Another Reader’s Question: Any Suggestions on How to Learn How to Invest?

Index investing outperforms active management year after year.–Jim Rogers

Reader: How Do I learn how to invest? Suggestions?

My reply follows in three parts: What NOT to do, traditional advice, and what I suggest.

What NOT to do

Here is what you should NOT do when learning how to invest.

Ignore the difference between price and value:

Sit all day watching CNBC so you can be “up on the economy and markets.”

Buy whatever Cramer recommends: but wait until the price pops higher so you can be sure.  You remember the adage: “Only buy what goes up, and if it don’t go up, don’t buy it.”  If you can find the most popular companies mentioned relentlessly in the news wait until the price has been rising for a several months, then buy. Price is everything. Be part of a group. Ignore any conflicting information in your investments because you won’t be successful being negative. After any purchase, ask friends what they think of the stock. Choose someone randomly and ask them why you own the stocks you have in your portfolio. If they don’t answer, yell at them for their stupidity.

After losses, blame anyone but yourself. Buy as many stock-tip newsletters as you can afford, so you don’t miss anything. If the story sounds good, then buy the stock.  Read Barron’s to supplement what you hear on CNBC and buy what the experts think–just do it quickly. Avoid becoming confused by reading the 10-K, proxy, annual reports, product and customer information and/or credit reports. Do what the charts say. Attend expensive training and trading schools like (Click on Video)


You will make so much money that spending $10,000 for a two-day course will be a great “investment.”

Spend as much time learning about Macaulay Duration, efficient frontiers, and predicting the markets as you can. Live by the saying, “Often wrong, but never in doubt.”

Traditional advice in order of preference:

  1. A non-profit research organization on economics and personal investing in Great Barrington, Ma. A good source of independent research for individual investors. Recommended that you view their store on investing materials.
  2. This site has a series of classes to teach you the simple basics. Not bad for beginners.
  3. American Association of Individual Investors:

What I suggest

Any advice I give is from my perspective so what works or worked for me may not fit your personality, goals and situation. With that caveat let me suggest:

First, read the classics: The Intelligent Investor by Ben Graham, Rev. Edition by Zweig. Get a feel for how Graham approaches investing. Next read, Margin of Safety by Seth Klarman (in Value Vault) as a further reinforcement of the value investing approach. You can then read, The Interpretation for Financial Statements by Graham in the Value Vault to give you a basic background for reading 10-Ks.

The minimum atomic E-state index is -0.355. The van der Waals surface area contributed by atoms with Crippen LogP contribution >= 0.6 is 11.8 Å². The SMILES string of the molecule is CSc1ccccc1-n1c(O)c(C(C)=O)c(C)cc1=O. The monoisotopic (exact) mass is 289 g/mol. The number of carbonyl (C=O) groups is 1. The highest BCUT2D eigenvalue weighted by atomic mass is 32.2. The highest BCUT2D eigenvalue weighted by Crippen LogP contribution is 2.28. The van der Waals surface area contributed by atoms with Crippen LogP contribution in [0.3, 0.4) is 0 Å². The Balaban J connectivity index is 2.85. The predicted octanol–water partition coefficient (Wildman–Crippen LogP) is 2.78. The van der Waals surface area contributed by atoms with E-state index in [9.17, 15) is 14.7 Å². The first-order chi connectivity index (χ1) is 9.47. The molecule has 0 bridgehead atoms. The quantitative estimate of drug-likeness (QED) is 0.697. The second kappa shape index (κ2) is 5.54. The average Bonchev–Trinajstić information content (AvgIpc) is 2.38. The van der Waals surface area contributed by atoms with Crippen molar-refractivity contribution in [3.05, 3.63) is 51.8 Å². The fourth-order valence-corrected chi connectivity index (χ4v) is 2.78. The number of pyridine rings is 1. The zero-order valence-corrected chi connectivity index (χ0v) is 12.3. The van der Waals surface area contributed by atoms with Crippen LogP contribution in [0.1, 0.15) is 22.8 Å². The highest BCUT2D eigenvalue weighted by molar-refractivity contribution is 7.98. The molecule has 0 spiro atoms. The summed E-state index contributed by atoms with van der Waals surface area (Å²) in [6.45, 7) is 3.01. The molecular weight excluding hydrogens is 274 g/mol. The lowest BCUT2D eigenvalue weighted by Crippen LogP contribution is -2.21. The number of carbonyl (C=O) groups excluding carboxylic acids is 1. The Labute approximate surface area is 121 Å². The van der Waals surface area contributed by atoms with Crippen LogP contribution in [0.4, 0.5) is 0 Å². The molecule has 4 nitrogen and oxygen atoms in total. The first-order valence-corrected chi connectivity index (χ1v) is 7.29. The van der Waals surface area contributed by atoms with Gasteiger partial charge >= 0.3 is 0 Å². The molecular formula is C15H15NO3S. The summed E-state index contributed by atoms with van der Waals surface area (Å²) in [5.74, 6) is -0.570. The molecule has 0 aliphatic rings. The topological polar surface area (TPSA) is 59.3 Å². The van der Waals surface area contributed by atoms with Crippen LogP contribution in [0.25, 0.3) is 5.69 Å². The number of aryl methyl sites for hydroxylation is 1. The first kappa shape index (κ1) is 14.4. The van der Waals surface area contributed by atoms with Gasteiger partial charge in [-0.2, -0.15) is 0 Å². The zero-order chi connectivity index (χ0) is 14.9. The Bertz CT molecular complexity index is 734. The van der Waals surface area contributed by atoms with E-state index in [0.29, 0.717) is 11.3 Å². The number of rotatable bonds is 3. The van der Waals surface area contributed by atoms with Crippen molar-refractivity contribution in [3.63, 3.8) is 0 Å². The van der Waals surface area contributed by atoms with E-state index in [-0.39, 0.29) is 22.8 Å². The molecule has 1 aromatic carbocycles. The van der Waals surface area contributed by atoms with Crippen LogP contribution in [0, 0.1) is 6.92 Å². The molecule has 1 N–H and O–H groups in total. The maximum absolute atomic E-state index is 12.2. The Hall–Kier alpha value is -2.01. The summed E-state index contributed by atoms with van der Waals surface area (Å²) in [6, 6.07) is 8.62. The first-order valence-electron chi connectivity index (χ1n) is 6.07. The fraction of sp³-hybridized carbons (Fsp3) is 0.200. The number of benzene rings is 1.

You will need to read Warren Buffett’s letters to shareholders several times to grasp all the points he is making. A good book, The Essays of Warren Buffett here: his letters into subjects for easier reading. Or go to

Second, pick an industry with a simple product that you can understand with a few industry participants and pretend to write a story on the industry. Take the carbonated beverage or beer industry–the product is simple and there are fewer than a dozen major companies in either industry.  Read the 135-year history of Coca-Cola, read a book or two about Pepsi. Then take five years of annual reports and proxies from Cott beverages, Pepsi, and Coke and read them.

Third, figure out what their returns on capital are, sales trends, profit margins and company risks. Would you want to buy one of these businesses? At what price? Why are certain companies doing better or worse than their competitors? Have their market shares changed much over the years? Can they raise prices?

You will need to spend about two or three months reading about 30 minutes each day but you will become fairly knowledgeable about beverages. If you don’t like my idea for beverages then choose an industry/business that YOU are really interested in.

Finally, read through Security Analysis by Ben Graham (6th Edition). Note your interest in the readings. If sitting alone for hours is agony or pawing through Security Analysis is unbearable, then that will tell you volumes. Don’t worry if you haven’t the personality or interest to be a self-directed investor, just know your limitations and respect them.

If you struggle with financial statements, take a free internet course on accounting or take a course at a community college. There are plenty of programmed texts so you can learn on your own.